It’s not about living less. It’s about living “what else?”

Three ways to choose from

In the course of my life, I’ve run up against a whole variety of “interesting” complications that apparently came from my multiple Mild Traumatic Brain Injuries/concussions. And there have been times when I have been intensely tempted to just give up. Throw in the towel. Declare defeat. Get used to the idea that I’m disabled. Get used to the idea that there are lots of things I just can’t do anymore — like get enough sleep at night, understand conversations, control my temper, interact with friends and loved ones without pain and discomfort.

I figured, I’d have to adjust to it all, just like I adjusted to the tinnitus that used to drive me crazy when I was in high school. I used to sit in my room, crouched down in a fetal position, and hold my hands over my ears, praying that the ringing would stop. I would hit my head with my hands, shake my head, try holding my breath — try anything — to make it stop. It was driving me nuts, and there was nothing I could do about it.

I remember the day when I just quit trying to fix it. I quit trying to make it stop. I had been on the edge over that crap for weeks on end, and I wasn’t sure how I was going to make it through. Then I decided that if this was how it was going to be, it was how it was going to be, and I quit making myself nuts, trying to change it. I just accepted it. I wasn’t happy about it, but I just accepted it as something that was going to be part of my life.

I knew it wasn’t going to be there ALL the time, however — the constant ringing in my ears wasn’t maddening ALL the time. There were times when it bothered me less. And that was the thing I had to keep in mind. But the ringing just wasn’t going away, so I let it be.

And I turned my attention to other things. I learned to block it out, to focus my attention on what else  was going on in my life. I figured — and I remember having this thought, one afternoon — that there was more to life than this ringing, and if I just turned my energies and attention to everything else in my life and made it that much more interesting and engaging than the tinnitus, that could save me.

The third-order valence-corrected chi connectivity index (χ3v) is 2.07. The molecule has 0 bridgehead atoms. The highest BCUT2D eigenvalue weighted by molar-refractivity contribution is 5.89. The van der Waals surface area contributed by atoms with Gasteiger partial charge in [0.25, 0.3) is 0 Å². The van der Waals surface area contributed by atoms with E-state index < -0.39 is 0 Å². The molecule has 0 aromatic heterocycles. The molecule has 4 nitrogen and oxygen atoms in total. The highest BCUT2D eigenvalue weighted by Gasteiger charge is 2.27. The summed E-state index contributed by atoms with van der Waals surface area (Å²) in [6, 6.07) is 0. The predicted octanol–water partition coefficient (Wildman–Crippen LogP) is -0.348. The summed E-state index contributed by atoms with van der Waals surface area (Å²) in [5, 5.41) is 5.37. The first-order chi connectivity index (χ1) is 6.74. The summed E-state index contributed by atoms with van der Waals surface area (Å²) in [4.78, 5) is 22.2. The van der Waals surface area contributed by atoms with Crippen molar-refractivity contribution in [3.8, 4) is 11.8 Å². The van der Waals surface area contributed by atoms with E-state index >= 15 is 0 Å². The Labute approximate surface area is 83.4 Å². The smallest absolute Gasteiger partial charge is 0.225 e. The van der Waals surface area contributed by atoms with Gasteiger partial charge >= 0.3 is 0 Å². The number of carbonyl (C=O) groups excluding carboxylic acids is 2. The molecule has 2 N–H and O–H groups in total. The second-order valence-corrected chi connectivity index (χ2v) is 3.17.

And save me, it did. It didn’t stop the tinnitus, but it gave me reason to look above and beyond. It gave me cause to seek out what else there was in my life, besides this infernal ringing.

So, I guess I did accept the tinnitus on a certain level. But I didn’t accept the limitations it placed on me. I didn’t let it stop me, and I didn’t let it drive me mad. I just decided to quit focusing on it and use my energy on other things.

I reached a compromise with my situation (that inescapable ringing) and my own desires (to be free of the tinnitus), and I found a “Third Way” to go.

The First Way was to fight it with all my might.

The Second Way was to just give up and tell myself there was no hope for me.

The Third Way was to see that Fighting and Giving Up were both no use to me, and my time and energy was better spent focusing on other activities in life that didn’t make tinnitus the center of my attention. I could let the tinnitus be a part of the background, a part of my overall story. But wasn’t the thing that Defined me and set limits on me. It was just there. Not good, not bad, just there.

And that’s when I started getting the part of my life back that had been tied up in the first two Ways of approaching my injury.